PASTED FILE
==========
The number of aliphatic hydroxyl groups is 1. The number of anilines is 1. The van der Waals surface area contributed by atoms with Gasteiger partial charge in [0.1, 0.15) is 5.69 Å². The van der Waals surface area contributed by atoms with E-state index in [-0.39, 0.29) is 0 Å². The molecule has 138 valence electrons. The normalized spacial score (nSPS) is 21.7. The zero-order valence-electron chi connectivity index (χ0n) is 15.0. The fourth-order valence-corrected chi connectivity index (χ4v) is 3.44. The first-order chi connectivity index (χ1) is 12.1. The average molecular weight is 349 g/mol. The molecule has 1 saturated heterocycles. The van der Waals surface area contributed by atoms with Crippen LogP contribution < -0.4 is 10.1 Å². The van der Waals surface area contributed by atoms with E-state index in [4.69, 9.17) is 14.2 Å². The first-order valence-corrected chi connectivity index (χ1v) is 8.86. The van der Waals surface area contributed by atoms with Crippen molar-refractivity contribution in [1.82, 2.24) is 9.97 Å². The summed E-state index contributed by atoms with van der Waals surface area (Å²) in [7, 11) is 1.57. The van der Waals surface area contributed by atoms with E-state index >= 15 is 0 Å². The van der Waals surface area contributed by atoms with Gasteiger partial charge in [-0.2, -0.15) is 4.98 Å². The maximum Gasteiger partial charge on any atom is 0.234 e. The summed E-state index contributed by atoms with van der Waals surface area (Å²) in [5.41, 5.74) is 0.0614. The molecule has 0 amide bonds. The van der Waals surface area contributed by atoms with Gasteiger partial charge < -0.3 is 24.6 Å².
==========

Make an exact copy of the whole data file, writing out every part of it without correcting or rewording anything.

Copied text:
The number of aliphatic hydroxyl groups is 1. The number of anilines is 1. The van der Waals surface area contributed by atoms with Gasteiger partial charge in [0.1, 0.15) is 5.69 Å². The van der Waals surface area contributed by atoms with E-state index in [-0.39, 0.29) is 0 Å². The molecule has 138 valence electrons. The normalized spacial score (nSPS) is 21.7. The zero-order valence-electron chi connectivity index (χ0n) is 15.0. The fourth-order valence-corrected chi connectivity index (χ4v) is 3.44. The first-order chi connectivity index (χ1) is 12.1. The average molecular weight is 349 g/mol. The molecule has 1 saturated heterocycles. The van der Waals surface area contributed by atoms with Crippen LogP contribution < -0.4 is 10.1 Å². The van der Waals surface area contributed by atoms with E-state index in [4.69, 9.17) is 14.2 Å². The first-order valence-corrected chi connectivity index (χ1v) is 8.86. The van der Waals surface area contributed by atoms with Crippen molar-refractivity contribution in [1.82, 2.24) is 9.97 Å². The summed E-state index contributed by atoms with van der Waals surface area (Å²) in [7, 11) is 1.57. The van der Waals surface area contributed by atoms with E-state index >= 15 is 0 Å². The van der Waals surface area contributed by atoms with Gasteiger partial charge in [-0.2, -0.15) is 4.98 Å². The maximum Gasteiger partial charge on any atom is 0.234 e. The summed E-state index contributed by atoms with van der Waals surface area (Å²) in [5.41, 5.74) is 0.0614. The molecule has 0 amide bonds. The van der Waals surface area contributed by atoms with Gasteiger partial charge < -0.3 is 24.6 Å².